At first glance, the need for Labour to shift its Brexit position is not as obvious as Remainers might have it. As the Liberal Democrat experience in last year’s general election demonstrates, if you want to choose opposing Brexit as your hill to die on… then die you well may. This was to some extent replicated in the recent Scottish Labour Leadership race. Anas Sarwar, the centrist challenger, lost after making Brexit an explicit dividing line between himself and the eventual winner, Leonard. The hope that a juggernaut of Remainer fury might coalesce as nationalist resentment did in 2015 turned out to be a dud. This is likely because for many Remainers, Europe is not as high on their list of concerns as other matters like the NHS crisis. They may, however, care about it however when the question is forced upon them.

And it very well might be forced. One day later this year, the shape of a deal on phase two of the negotiations will emerge and Parliament will have to vote, once and for all, to accept or reject a deal. This is both a test and an incredible political opportunity. Leonard, a Scottish Labour old-timer, believes a deal will be rejected and lead to a general election.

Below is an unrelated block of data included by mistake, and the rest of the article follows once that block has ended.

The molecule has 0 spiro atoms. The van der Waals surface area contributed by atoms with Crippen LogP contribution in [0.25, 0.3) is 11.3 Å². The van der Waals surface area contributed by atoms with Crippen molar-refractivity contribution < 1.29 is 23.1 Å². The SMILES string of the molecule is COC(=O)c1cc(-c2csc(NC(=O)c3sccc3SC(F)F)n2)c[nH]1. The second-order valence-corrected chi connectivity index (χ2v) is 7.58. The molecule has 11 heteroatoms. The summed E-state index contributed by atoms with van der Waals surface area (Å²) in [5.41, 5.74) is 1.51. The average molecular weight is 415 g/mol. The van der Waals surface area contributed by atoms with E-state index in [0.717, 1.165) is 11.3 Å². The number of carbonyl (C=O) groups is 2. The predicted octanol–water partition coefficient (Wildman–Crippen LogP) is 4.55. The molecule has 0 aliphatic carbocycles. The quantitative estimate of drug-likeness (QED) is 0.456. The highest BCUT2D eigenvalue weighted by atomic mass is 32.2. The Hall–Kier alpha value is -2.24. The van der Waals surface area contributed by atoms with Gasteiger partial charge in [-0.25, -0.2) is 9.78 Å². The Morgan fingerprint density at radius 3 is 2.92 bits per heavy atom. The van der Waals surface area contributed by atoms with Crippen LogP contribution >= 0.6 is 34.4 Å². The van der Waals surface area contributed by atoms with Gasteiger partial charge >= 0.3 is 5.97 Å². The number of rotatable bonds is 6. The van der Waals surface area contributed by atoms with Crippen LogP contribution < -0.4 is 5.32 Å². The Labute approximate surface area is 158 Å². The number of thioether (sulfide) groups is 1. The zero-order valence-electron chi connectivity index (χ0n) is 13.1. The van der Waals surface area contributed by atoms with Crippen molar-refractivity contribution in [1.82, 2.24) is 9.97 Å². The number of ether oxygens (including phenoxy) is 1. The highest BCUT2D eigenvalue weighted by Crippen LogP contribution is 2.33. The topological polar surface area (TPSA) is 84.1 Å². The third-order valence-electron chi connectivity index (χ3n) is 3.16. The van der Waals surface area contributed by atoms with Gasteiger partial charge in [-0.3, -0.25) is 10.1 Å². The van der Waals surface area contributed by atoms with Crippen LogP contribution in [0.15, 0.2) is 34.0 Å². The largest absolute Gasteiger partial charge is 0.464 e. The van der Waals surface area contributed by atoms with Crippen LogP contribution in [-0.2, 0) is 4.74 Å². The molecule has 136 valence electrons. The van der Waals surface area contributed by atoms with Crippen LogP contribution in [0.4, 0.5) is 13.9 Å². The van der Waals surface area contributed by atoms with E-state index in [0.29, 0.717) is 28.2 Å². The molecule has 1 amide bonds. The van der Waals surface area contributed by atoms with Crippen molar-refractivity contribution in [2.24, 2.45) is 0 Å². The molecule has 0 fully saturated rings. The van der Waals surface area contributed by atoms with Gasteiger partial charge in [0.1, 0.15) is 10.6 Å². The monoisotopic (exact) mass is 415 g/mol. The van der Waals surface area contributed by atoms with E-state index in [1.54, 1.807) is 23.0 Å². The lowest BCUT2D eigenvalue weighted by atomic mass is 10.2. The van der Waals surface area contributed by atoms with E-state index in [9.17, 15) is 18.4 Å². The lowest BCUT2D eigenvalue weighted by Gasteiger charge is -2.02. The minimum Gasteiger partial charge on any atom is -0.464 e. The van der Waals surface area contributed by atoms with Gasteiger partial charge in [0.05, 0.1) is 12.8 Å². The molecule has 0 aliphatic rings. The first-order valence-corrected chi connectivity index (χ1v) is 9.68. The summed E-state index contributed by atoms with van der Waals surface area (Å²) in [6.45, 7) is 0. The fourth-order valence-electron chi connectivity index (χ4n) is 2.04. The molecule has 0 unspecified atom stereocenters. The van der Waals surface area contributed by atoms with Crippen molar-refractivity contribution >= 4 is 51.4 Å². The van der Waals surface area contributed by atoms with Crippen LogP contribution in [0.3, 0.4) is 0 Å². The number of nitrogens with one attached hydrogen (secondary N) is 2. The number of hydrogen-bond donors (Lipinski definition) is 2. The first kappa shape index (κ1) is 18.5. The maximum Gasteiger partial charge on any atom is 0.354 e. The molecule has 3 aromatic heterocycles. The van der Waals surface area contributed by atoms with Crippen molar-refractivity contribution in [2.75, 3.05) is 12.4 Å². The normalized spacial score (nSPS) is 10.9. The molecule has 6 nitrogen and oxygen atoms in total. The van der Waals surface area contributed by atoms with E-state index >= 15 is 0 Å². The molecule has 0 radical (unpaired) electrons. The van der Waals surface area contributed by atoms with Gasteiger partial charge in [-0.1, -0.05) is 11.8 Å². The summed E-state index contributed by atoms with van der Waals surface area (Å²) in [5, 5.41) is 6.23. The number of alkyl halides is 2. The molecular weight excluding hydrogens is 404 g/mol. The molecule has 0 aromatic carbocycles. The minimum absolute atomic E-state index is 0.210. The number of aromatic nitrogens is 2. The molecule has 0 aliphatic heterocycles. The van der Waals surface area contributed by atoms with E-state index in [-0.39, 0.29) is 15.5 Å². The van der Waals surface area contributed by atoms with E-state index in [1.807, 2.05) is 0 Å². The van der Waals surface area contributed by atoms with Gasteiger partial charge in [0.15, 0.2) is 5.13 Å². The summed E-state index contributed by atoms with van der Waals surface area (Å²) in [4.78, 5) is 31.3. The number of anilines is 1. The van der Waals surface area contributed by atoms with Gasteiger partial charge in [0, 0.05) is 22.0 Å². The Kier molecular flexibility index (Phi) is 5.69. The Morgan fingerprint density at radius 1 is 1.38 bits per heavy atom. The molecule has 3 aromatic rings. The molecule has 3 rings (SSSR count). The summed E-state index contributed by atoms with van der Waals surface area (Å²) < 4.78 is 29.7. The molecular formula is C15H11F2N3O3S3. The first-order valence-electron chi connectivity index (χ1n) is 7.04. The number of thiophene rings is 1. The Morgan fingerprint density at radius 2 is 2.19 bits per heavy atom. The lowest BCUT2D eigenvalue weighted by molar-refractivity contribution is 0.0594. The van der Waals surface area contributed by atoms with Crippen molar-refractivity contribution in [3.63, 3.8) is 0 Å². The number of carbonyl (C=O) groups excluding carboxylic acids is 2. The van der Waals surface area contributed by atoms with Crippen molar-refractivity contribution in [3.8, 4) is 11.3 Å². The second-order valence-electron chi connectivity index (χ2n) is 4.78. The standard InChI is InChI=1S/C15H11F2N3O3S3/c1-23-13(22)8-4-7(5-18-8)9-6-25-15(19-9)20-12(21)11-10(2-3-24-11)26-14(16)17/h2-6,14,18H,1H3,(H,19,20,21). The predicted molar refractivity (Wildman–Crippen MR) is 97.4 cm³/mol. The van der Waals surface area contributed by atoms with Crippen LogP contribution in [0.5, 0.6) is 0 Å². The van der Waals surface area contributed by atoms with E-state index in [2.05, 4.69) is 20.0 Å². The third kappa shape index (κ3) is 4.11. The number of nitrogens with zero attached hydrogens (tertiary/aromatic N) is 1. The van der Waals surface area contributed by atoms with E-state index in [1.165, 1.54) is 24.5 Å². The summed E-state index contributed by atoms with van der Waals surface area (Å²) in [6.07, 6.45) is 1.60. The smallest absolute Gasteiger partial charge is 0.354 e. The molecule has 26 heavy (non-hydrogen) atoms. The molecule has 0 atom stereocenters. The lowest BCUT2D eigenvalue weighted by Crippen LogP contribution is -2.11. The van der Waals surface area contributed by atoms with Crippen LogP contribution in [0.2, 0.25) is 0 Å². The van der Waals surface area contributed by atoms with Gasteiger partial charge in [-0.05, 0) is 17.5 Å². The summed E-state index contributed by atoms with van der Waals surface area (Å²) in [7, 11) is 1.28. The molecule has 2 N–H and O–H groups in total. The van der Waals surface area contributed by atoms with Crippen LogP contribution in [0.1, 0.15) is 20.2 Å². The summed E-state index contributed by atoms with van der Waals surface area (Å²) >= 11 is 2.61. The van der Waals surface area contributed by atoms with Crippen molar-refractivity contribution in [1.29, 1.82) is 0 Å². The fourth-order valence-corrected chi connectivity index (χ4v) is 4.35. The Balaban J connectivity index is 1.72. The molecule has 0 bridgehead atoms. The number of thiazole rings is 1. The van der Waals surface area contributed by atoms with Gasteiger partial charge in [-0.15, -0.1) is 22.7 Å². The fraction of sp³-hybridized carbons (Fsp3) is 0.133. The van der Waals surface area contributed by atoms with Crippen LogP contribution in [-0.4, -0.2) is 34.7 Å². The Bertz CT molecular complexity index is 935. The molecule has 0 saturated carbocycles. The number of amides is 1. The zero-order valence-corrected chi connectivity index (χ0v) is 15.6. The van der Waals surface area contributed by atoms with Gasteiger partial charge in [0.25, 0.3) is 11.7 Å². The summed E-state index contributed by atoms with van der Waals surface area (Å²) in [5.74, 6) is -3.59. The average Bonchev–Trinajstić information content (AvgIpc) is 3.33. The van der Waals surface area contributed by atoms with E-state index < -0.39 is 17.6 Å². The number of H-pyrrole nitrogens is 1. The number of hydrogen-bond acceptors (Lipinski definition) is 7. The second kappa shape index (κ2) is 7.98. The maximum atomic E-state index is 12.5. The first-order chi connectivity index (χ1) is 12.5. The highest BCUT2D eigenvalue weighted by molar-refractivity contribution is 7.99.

If Labour is to win such an election resulting from a parliamentary rejection of the Brexit deal, it will need many of those marginal seats in Scotland. The SNP is preparing by trying to box Labour in. Last month its Westminster representatives laid a trap. They invited Corbyn to take part in anti-Brexit talks of opposition parties he had no choice but to reject. In Holyrood, Nicola Sturgeon has been ripping into the same flank that Sarwar opened against Richard Leonard in the leadership contest, branding Labour’s Brexit position “feeble”. At the same time the Scottish government revealed a devastating impact assessment to accompany the negative forecasts leaked from the UK government. If Labour is leading a case against a “bad deal”,  it cannot afford to be seen to be SNP-lite.